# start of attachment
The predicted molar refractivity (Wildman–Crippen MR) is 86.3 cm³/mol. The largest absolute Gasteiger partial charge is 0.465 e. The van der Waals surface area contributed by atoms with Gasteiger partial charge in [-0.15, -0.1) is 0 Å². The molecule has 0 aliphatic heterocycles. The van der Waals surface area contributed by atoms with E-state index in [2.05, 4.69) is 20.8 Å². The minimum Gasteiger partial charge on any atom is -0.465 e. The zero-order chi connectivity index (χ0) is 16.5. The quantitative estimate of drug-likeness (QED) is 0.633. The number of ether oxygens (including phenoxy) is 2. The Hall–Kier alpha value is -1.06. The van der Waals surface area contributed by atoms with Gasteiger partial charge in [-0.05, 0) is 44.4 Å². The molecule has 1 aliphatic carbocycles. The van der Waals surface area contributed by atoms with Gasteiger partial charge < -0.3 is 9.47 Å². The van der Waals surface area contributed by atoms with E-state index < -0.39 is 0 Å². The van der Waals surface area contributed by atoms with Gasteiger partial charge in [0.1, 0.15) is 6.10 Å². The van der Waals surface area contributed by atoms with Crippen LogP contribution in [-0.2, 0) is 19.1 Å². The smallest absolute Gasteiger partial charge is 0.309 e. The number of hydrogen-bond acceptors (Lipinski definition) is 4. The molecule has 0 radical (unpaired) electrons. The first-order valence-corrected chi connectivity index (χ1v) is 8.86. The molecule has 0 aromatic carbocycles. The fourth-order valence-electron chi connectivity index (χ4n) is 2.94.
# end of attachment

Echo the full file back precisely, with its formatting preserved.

The predicted molar refractivity (Wildman–Crippen MR) is 86.3 cm³/mol. The largest absolute Gasteiger partial charge is 0.465 e. The van der Waals surface area contributed by atoms with Gasteiger partial charge in [-0.15, -0.1) is 0 Å². The molecule has 0 aliphatic heterocycles. The van der Waals surface area contributed by atoms with E-state index in [2.05, 4.69) is 20.8 Å². The minimum Gasteiger partial charge on any atom is -0.465 e. The zero-order chi connectivity index (χ0) is 16.5. The quantitative estimate of drug-likeness (QED) is 0.633. The number of ether oxygens (including phenoxy) is 2. The Hall–Kier alpha value is -1.06. The van der Waals surface area contributed by atoms with Gasteiger partial charge in [-0.05, 0) is 44.4 Å². The molecule has 1 aliphatic carbocycles. The van der Waals surface area contributed by atoms with Gasteiger partial charge < -0.3 is 9.47 Å². The van der Waals surface area contributed by atoms with E-state index < -0.39 is 0 Å². The van der Waals surface area contributed by atoms with Gasteiger partial charge in [0.1, 0.15) is 6.10 Å². The van der Waals surface area contributed by atoms with Crippen LogP contribution in [-0.2, 0) is 19.1 Å². The smallest absolute Gasteiger partial charge is 0.309 e. The number of hydrogen-bond acceptors (Lipinski definition) is 4. The molecule has 0 radical (unpaired) electrons. The first-order valence-corrected chi connectivity index (χ1v) is 8.86. The molecule has 0 aromatic carbocycles. The fourth-order valence-electron chi connectivity index (χ4n) is 2.94.